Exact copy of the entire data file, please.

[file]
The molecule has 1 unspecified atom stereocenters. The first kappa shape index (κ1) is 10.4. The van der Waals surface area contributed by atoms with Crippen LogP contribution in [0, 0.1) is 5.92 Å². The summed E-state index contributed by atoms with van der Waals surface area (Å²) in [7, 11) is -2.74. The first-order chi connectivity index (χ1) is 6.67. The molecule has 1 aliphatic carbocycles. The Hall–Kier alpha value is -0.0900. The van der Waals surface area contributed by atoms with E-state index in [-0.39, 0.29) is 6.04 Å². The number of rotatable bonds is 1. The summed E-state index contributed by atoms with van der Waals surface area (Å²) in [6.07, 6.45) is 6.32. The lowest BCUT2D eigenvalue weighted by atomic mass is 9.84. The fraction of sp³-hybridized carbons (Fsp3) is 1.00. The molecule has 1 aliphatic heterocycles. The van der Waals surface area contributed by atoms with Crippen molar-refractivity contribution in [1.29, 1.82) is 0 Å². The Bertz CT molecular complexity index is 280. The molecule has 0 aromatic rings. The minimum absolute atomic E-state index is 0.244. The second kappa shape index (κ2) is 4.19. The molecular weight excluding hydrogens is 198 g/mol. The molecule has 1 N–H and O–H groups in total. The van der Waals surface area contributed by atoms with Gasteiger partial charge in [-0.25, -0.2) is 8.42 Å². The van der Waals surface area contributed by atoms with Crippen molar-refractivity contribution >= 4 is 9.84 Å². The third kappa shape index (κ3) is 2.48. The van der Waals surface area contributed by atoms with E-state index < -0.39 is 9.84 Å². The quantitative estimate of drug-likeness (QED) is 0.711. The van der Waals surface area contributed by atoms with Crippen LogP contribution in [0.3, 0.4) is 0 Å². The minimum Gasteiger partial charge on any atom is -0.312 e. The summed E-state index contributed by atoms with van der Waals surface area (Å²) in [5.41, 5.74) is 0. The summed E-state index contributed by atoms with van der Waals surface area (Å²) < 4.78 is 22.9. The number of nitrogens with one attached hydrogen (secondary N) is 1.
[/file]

The molecule has 1 unspecified atom stereocenters. The first kappa shape index (κ1) is 10.4. The van der Waals surface area contributed by atoms with Crippen LogP contribution in [0, 0.1) is 5.92 Å². The summed E-state index contributed by atoms with van der Waals surface area (Å²) in [7, 11) is -2.74. The first-order chi connectivity index (χ1) is 6.67. The molecule has 1 aliphatic carbocycles. The Hall–Kier alpha value is -0.0900. The van der Waals surface area contributed by atoms with E-state index in [-0.39, 0.29) is 6.04 Å². The number of rotatable bonds is 1. The summed E-state index contributed by atoms with van der Waals surface area (Å²) in [6.07, 6.45) is 6.32. The lowest BCUT2D eigenvalue weighted by atomic mass is 9.84. The fraction of sp³-hybridized carbons (Fsp3) is 1.00. The molecule has 1 aliphatic heterocycles. The van der Waals surface area contributed by atoms with Crippen molar-refractivity contribution in [1.29, 1.82) is 0 Å². The Bertz CT molecular complexity index is 280. The molecule has 0 aromatic rings. The minimum absolute atomic E-state index is 0.244. The second kappa shape index (κ2) is 4.19. The molecular weight excluding hydrogens is 198 g/mol. The molecule has 1 N–H and O–H groups in total. The van der Waals surface area contributed by atoms with Gasteiger partial charge in [-0.25, -0.2) is 8.42 Å². The van der Waals surface area contributed by atoms with Crippen molar-refractivity contribution >= 4 is 9.84 Å². The third kappa shape index (κ3) is 2.48. The van der Waals surface area contributed by atoms with E-state index < -0.39 is 9.84 Å². The quantitative estimate of drug-likeness (QED) is 0.711. The van der Waals surface area contributed by atoms with Crippen LogP contribution in [0.3, 0.4) is 0 Å². The minimum Gasteiger partial charge on any atom is -0.312 e. The summed E-state index contributed by atoms with van der Waals surface area (Å²) in [5.41, 5.74) is 0. The summed E-state index contributed by atoms with van der Waals surface area (Å²) < 4.78 is 22.9. The number of nitrogens with one attached hydrogen (secondary N) is 1.